Alabama DAs Work With Educators To Save Futures of Young People While Cutting Costly Case Loads

Alabama district attorneys are saving young lives, delivering increased safety to all citizens and reducing caseloads using a new weapon in the fight against juvenile crime.

For years, district attorneys and educators have been frustrated by the fact they had little more than punishment after the fact to discourage juvenile crime.

The Alabama Compulsory School Attendance Act (on the books for 89 years) gives district attorneys the authority to warn, fine and even imprison parents and guardians who don’t make sure their children attend school and behave properly while there.

Educators have the authority to suspend students from school.

District attorneys and educators can punish with suspensions, notices, fines or imprisonments. But the punishments often don’t change juvenile behavior or deal with the environmental problems that beget bad behaviors. For those same reasons, they don’t stop juveniles from being charged with crimes and going to court. District attorneys and educators need resources outside their traditional roles to accomplish these changes.

The Helping Families Initiative provides these resources.

Today, district attorneys and educators can initiate behavioral, situational and environmental changes that address causes of juvenile crime through Helping Families. They can also reduce trial caseloads by changing behaviors before crimes are committed.

The Helping Families Initiative provides district attorneys with the tools they need to stop juvenile crime before it happens. These tools can help save young lives, protect futures, curtail illegal drug use, cut school drop-out rates, improve school teaching environments and stop the flow of young people into our prisons. These tools are currently being used in six judicial circuits in Alabama.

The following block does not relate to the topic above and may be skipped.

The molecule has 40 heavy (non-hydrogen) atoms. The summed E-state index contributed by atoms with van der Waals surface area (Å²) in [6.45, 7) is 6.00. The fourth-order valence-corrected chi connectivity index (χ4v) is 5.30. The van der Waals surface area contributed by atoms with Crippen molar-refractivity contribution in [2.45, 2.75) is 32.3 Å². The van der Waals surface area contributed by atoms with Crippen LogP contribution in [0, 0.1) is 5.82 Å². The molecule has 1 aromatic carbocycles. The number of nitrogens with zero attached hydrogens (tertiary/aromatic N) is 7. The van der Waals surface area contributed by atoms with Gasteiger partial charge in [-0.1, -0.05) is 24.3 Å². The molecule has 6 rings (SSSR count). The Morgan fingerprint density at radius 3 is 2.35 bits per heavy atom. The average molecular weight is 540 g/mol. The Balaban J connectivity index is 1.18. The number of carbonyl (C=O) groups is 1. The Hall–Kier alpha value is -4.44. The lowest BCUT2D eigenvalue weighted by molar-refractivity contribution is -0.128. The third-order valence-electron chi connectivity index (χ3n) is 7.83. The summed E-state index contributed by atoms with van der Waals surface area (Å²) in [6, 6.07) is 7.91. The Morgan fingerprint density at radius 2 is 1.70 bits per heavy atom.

In addition to saving lives and delivering increased safety, juveniles whose behavior is changed by Helping Families do not end up in the judicial system and become productive citizens.

Helping Families is a community-based, comprehensive way district attorneys, educators and other local leaders can help multiple agencies (law enforcement, public and private social agencies, schools, faith-based organizations and volunteers) work together to help youth and their families on the verge of trouble by focusing and coordinating their efforts. It results in existing agencies teaming up to provide combinations of services that meet the needs of the youth and their families as it elicits extraordinary efforts from social workers, educators, police officers and volunteers and communicates its results to the public.

Helping Families stops bad behavior by solving the problems that lead to it. The key to its success is its collaboration process. It equips district attorneys, law enforcement officers, educators, parents, faith-based institutions, public and private social agencies and volunteers with a shared goal: identifying young people at risk of losing their futures through criminal activities and helping them with existing resources so potential crimes do not happen. Communications barriers between agencies are removed and associates are encouraged to contribute new ideas and efforts.